Ultramarathon dad: ‘You pretty much expect it’s going to hurt at some point’ | TahoeDailyTribune.com

Ultramarathon dad: ‘You pretty much expect it’s going to hurt at some point’

Roseann Keegan
Roseann Keegan / Tahoe Daily TribuneAlan Barichievich, a physical therapist at Barton Health, works with Jeff Gall of Incline Village. Today, Barichievich embarks on his fifth Western States 100 trail race from Squaw Valley to Auburn, Calif.

SQUAW VALLEY – At 5 a.m. today, Alan Barichievich will begin a 100-mile journey on foot from Squaw Valley to Auburn Calif., climbing a total of 18,090 feet and descending another 22,970 through rocky trails, backcountry snow and across the American River on a rubber boat.

It’s the fifth time the 43-year-old South Lake Tahoe physical therapist, husband and father has tackled the Western States 100, considered to be one oldest ultra trail events in the world and among the most challenging.

One year, he almost ran smack into a skunk, before his brother, his pacer, steered him away. Another year, his wife, Caroline Barichievich, an accomplished runner in her own right, steered him away from a near-fall of a sheer cliff.

There’s been lots of bears, too, which don’t seem to bother Barichievich. The bears just continue on their way, he says matter-of-factly.

The fuel along the route is delicious if you’ve been running for nearly 24 hours: boiled potatoes dipped in salt, peanut M&M’s, energy gels in every possible flavor. Barichievich favors peanut butter and jelly sandwiches.

“I’ve eaten cheeseburgers, I’ve been so hungry,” he said. “But if something goes wrong, nothing tastes good.”

In 2001, Barichievich suffered an upper-thigh injury within the first 30 miles of the race, which he chalks up to inexperience. It was his first attempt at a the 100-mile distance.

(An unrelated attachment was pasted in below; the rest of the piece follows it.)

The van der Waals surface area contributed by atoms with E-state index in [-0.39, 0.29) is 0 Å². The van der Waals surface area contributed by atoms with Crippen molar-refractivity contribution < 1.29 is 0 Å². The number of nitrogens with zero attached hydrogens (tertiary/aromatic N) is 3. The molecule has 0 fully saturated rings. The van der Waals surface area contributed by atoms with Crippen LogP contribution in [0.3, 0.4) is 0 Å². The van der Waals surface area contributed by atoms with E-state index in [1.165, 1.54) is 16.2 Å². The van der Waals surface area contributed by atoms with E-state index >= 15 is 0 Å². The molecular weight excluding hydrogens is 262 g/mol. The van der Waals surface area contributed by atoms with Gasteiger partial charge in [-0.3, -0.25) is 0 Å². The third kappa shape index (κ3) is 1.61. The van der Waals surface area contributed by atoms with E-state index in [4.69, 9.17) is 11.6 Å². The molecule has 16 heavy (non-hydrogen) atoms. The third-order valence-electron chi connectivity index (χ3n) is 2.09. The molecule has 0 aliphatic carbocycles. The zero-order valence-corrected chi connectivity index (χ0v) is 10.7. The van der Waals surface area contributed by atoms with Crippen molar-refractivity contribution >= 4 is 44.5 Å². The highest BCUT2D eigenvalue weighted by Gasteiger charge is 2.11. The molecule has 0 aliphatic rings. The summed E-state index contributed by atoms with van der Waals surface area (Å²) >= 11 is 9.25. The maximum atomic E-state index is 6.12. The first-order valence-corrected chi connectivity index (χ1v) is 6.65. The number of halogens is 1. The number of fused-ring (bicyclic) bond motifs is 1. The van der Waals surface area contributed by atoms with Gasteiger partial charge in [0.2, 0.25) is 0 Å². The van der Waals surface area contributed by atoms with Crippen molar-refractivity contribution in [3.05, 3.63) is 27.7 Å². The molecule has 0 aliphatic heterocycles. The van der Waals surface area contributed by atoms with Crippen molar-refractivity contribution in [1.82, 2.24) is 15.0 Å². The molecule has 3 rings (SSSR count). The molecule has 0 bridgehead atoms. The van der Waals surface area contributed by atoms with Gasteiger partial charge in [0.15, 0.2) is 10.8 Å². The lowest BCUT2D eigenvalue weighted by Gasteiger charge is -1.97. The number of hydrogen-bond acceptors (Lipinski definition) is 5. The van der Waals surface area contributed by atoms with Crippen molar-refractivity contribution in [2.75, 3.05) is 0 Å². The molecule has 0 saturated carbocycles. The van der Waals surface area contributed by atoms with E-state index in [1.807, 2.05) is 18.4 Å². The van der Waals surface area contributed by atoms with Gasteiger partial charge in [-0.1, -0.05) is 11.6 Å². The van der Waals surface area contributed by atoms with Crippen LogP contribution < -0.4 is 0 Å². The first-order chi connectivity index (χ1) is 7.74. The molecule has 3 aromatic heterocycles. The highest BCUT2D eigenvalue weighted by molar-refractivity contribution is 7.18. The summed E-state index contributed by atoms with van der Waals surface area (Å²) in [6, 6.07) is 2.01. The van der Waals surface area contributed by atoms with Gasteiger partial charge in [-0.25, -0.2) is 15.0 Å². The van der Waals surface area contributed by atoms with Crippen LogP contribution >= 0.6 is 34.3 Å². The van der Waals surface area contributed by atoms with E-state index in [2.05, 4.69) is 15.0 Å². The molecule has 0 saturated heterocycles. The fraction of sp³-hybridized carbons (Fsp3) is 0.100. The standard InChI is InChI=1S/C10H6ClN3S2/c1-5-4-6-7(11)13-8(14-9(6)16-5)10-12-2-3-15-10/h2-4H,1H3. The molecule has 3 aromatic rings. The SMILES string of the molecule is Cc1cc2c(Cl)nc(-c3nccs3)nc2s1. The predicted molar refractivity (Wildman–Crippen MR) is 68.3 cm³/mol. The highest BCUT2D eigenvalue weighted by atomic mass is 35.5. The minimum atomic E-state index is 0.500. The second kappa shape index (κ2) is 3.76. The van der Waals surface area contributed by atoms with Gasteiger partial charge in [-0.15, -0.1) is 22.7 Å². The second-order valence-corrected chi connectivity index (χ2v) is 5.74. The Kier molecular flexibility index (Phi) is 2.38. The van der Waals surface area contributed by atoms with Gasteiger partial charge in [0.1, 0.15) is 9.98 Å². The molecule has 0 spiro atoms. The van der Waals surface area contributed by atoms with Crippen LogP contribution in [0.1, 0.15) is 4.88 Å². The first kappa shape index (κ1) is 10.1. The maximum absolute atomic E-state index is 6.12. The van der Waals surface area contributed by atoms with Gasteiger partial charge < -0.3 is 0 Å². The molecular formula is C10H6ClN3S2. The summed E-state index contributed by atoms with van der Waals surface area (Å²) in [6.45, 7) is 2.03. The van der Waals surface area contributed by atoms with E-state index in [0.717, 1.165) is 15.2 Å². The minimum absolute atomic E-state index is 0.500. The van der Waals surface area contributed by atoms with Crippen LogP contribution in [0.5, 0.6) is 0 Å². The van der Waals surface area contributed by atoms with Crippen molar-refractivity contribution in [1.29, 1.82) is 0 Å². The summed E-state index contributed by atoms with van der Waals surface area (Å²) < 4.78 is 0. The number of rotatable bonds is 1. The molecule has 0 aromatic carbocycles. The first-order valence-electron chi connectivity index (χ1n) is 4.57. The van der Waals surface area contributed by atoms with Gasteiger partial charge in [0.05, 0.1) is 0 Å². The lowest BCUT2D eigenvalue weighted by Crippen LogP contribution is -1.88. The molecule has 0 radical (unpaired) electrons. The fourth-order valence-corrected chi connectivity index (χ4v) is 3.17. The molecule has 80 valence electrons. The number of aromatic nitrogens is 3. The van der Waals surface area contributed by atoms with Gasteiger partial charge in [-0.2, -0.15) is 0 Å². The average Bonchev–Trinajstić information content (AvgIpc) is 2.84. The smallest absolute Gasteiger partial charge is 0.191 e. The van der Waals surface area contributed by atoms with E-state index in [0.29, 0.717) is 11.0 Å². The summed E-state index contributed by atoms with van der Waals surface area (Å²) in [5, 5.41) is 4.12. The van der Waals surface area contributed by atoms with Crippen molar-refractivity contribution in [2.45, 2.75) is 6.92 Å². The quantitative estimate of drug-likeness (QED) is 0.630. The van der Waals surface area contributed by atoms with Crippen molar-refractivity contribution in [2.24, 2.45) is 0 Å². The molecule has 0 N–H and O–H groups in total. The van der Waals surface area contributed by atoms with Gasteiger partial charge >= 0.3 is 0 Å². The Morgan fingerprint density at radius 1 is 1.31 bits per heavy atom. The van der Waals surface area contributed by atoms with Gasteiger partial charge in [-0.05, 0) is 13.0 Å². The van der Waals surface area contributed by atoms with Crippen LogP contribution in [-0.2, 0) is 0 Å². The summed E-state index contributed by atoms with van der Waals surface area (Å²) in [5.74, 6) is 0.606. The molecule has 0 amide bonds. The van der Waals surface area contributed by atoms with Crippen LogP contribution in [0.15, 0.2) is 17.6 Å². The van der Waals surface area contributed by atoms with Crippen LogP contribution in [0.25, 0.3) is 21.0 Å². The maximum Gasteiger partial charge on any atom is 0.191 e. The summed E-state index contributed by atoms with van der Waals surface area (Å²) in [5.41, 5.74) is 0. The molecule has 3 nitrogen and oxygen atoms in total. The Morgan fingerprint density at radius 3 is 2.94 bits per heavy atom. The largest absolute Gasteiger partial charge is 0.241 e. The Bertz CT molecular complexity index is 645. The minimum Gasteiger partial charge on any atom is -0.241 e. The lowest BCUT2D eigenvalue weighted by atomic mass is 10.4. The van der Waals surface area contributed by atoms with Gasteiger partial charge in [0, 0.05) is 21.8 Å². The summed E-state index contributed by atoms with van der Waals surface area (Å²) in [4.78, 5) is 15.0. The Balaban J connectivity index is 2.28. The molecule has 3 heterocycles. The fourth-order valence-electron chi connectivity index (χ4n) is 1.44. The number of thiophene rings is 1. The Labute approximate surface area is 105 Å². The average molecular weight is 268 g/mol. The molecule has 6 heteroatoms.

Four Western States later, Barichievich said it takes a lot for him to stop running.

“You pretty much expect it’s going to hurt at some point and you’re going to get tired and you’re going to have both, and you get to that point where you just will yourself to keep going,” he said.

In fact, he’s a bit disappointed that rafts will be used to cross runners across the American River due to the water level. He usually looks forward to putting his legs in the water at mile 78.

“You look forward to getting in the water,” he said. “You look forward to cooling off.”

Barichievich became a runner later in life, inspired by his wife to start running in his early 30s. While the marathon at 26.2 miles is typically a runner’s rite of passage, Barichievich skipped straight to ultra running.

“I’m not a gifted runner, I just learned the longer the thing goes it evens out the playing field for me,” he said. “There’s nothing like crossing the finish line of any ultra. When you cross the finish line, it’s pretty special.”

Barichievich was drawn to Western States when he first started tackling long distances.

“I didn’t fully comprehend what a big event it was, I just thought it would be fun to try,” he said.